How To Chum for Pilchards (whitebait): You have your cast net, you've practiced throwing it in the yard 100 times and you're ready to go catch bait! Head out to your chosen bait spot about an hour before sunrise and anchor up. There are several reasons why it's advantageous to get bait in the morning before sunrise. Foremost being that it's the easiest time of day to get them. The reason why is as the sun rises, the bait can see you and the net coming. This can result in the bait staying away from your boat, and just out of casting range. The better they can see the net coming, the easier it is for them to dart and swim out from under it. Finally, if you can fill your baitwell and get to the best fishing hole early in the morning before anyone else does, your chances of success increase substantially.
Anchor up on the edge of the flat or sandbar in about 3 to 6 feet of water. Wait a moment and let the current of the tide point you in the right direction. Make sure the boat doesn't move and you're well anchored. Usually you'll anchor off the bow (front) and throw your cast net from the stern (back). When you throw chum into the water, the current will carry the scents and oils out to the bait and attract them to the source. This will create a slick and trail for them to follow. Once you have established the direction your slick will go, it's time to chum.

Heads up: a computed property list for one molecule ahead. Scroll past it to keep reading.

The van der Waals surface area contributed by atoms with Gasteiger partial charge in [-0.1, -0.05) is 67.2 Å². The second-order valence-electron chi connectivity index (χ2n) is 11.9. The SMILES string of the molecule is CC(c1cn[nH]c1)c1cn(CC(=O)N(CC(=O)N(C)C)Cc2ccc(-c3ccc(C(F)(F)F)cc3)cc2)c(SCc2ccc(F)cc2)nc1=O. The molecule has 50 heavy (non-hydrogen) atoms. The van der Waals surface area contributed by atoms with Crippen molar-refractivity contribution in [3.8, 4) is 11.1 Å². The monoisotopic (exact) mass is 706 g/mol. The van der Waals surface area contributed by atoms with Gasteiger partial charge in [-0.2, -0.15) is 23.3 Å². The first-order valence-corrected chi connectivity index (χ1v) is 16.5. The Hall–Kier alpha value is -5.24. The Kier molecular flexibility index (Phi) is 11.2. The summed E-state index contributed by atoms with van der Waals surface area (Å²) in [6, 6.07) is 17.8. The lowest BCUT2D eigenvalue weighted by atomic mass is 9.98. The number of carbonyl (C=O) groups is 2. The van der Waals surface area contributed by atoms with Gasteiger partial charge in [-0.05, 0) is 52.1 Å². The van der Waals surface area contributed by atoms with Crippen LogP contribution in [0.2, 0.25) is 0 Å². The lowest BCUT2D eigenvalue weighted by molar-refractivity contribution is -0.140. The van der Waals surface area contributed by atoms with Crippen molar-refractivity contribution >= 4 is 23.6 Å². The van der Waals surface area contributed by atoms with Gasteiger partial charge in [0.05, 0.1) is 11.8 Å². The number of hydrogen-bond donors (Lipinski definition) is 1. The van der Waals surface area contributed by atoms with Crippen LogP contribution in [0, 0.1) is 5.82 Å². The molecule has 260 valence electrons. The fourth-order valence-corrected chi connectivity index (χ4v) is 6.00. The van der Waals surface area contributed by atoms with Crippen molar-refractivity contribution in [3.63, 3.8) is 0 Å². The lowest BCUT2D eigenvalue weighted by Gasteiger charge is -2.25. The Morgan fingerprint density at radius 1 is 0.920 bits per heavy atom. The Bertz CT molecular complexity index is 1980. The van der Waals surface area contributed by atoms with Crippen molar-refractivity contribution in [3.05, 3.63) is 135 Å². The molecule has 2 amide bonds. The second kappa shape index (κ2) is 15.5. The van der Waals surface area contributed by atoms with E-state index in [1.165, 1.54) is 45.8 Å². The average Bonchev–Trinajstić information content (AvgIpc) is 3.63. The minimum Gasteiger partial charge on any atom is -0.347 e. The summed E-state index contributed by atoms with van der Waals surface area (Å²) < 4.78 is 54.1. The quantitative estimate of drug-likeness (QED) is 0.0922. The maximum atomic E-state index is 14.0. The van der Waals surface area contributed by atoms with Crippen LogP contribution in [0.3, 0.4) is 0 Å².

How To Use Chum To Lure Bait Fish: Grab 2 handfuls of chum and throw them in the water next to the boat to get the slick started. If you can see bait in the area, your goal is to create a chum slick with the current that will travel to where they are and bring them over to you. Don't mix it with water to make balls and plop them into the water. That slash will scare the bait away. Just sprinkle in a couple handfuls next to the boat and allow it to disperse. Now it's time to turn on your baitwell, and get the cast net out. Make sure your net isn't tangled or twisted and ready to load. Be quiet! This is when a lot of anglers make the huge mistake of banging their net on the bottom of the boat, slamming the hatches closed, etc. Bait fish like Pilchards are weary and skittish. They have two missions in life; eat and not get eaten. Noises and movement scare them away.